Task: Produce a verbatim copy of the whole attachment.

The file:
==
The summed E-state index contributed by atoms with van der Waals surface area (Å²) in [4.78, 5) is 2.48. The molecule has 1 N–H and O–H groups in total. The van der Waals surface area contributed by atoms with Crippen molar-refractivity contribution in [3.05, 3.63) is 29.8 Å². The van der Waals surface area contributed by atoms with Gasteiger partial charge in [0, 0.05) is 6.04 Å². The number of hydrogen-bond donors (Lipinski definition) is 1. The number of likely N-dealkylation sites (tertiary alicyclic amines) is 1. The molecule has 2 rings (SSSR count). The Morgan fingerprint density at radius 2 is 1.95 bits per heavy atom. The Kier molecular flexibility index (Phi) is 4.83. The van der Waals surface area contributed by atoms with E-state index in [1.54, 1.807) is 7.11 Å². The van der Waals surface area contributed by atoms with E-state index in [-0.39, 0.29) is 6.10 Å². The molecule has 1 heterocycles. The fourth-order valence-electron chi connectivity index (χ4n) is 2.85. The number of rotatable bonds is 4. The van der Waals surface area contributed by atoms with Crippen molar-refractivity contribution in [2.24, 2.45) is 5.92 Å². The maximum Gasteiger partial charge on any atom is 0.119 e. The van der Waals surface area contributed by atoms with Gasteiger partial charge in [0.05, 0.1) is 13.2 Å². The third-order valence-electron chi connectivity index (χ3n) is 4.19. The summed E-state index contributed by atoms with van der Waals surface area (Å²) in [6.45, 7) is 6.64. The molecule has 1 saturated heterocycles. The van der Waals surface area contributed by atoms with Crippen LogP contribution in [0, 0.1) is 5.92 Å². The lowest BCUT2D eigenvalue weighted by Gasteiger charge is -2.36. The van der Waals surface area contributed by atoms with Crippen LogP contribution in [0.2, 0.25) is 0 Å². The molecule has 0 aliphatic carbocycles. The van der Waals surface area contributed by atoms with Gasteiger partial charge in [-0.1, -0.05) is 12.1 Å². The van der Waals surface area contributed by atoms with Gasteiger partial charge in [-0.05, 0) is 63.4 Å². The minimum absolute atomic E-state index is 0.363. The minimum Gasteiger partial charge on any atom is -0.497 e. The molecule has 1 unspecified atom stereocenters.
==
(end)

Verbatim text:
The summed E-state index contributed by atoms with van der Waals surface area (Å²) in [4.78, 5) is 2.48. The molecule has 1 N–H and O–H groups in total. The van der Waals surface area contributed by atoms with Crippen molar-refractivity contribution in [3.05, 3.63) is 29.8 Å². The van der Waals surface area contributed by atoms with Gasteiger partial charge in [0, 0.05) is 6.04 Å². The number of hydrogen-bond donors (Lipinski definition) is 1. The number of likely N-dealkylation sites (tertiary alicyclic amines) is 1. The molecule has 2 rings (SSSR count). The Morgan fingerprint density at radius 2 is 1.95 bits per heavy atom. The Kier molecular flexibility index (Phi) is 4.83. The van der Waals surface area contributed by atoms with E-state index in [1.54, 1.807) is 7.11 Å². The van der Waals surface area contributed by atoms with E-state index in [-0.39, 0.29) is 6.10 Å². The molecule has 1 heterocycles. The fourth-order valence-electron chi connectivity index (χ4n) is 2.85. The number of rotatable bonds is 4. The van der Waals surface area contributed by atoms with Crippen molar-refractivity contribution in [2.24, 2.45) is 5.92 Å². The maximum Gasteiger partial charge on any atom is 0.119 e. The van der Waals surface area contributed by atoms with Gasteiger partial charge in [0.05, 0.1) is 13.2 Å². The third-order valence-electron chi connectivity index (χ3n) is 4.19. The summed E-state index contributed by atoms with van der Waals surface area (Å²) in [6.45, 7) is 6.64. The molecule has 1 saturated heterocycles. The van der Waals surface area contributed by atoms with Crippen LogP contribution in [0, 0.1) is 5.92 Å². The lowest BCUT2D eigenvalue weighted by Gasteiger charge is -2.36. The van der Waals surface area contributed by atoms with Crippen LogP contribution in [0.2, 0.25) is 0 Å². The molecule has 0 aliphatic carbocycles. The van der Waals surface area contributed by atoms with Gasteiger partial charge in [-0.1, -0.05) is 12.1 Å². The van der Waals surface area contributed by atoms with Gasteiger partial charge in [-0.05, 0) is 63.4 Å². The minimum absolute atomic E-state index is 0.363. The minimum Gasteiger partial charge on any atom is -0.497 e. The molecule has 1 unspecified atom stereocenters.